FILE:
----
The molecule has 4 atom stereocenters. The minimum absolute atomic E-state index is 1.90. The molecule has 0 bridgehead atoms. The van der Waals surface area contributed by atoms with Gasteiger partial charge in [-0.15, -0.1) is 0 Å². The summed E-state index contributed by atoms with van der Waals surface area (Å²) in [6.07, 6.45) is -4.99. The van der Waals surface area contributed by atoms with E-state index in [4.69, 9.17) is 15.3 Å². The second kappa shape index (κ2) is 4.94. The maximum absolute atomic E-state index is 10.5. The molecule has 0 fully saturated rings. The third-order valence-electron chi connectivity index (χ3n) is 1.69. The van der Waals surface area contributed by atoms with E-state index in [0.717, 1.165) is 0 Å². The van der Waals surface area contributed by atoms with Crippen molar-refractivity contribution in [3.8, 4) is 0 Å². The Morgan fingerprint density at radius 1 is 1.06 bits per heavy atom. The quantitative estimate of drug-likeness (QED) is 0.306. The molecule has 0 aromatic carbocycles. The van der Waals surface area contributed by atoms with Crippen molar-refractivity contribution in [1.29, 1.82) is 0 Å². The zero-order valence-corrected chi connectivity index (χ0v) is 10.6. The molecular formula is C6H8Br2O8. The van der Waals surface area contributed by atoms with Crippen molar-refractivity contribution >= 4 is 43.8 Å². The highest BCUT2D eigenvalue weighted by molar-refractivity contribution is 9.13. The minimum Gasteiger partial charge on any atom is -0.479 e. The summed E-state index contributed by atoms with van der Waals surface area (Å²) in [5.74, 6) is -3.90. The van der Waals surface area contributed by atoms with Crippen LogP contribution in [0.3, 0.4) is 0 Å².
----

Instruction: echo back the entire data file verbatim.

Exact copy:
The molecule has 4 atom stereocenters. The minimum absolute atomic E-state index is 1.90. The molecule has 0 bridgehead atoms. The van der Waals surface area contributed by atoms with Gasteiger partial charge in [-0.15, -0.1) is 0 Å². The summed E-state index contributed by atoms with van der Waals surface area (Å²) in [6.07, 6.45) is -4.99. The van der Waals surface area contributed by atoms with E-state index in [4.69, 9.17) is 15.3 Å². The second kappa shape index (κ2) is 4.94. The maximum absolute atomic E-state index is 10.5. The molecule has 0 fully saturated rings. The third-order valence-electron chi connectivity index (χ3n) is 1.69. The van der Waals surface area contributed by atoms with E-state index in [0.717, 1.165) is 0 Å². The van der Waals surface area contributed by atoms with Crippen molar-refractivity contribution in [3.8, 4) is 0 Å². The Morgan fingerprint density at radius 1 is 1.06 bits per heavy atom. The quantitative estimate of drug-likeness (QED) is 0.306. The molecule has 0 aromatic carbocycles. The van der Waals surface area contributed by atoms with Crippen molar-refractivity contribution in [1.29, 1.82) is 0 Å². The zero-order valence-corrected chi connectivity index (χ0v) is 10.6. The molecular formula is C6H8Br2O8. The van der Waals surface area contributed by atoms with Crippen molar-refractivity contribution >= 4 is 43.8 Å². The highest BCUT2D eigenvalue weighted by molar-refractivity contribution is 9.13. The minimum Gasteiger partial charge on any atom is -0.479 e. The summed E-state index contributed by atoms with van der Waals surface area (Å²) in [5.74, 6) is -3.90. The van der Waals surface area contributed by atoms with Crippen LogP contribution in [0.3, 0.4) is 0 Å².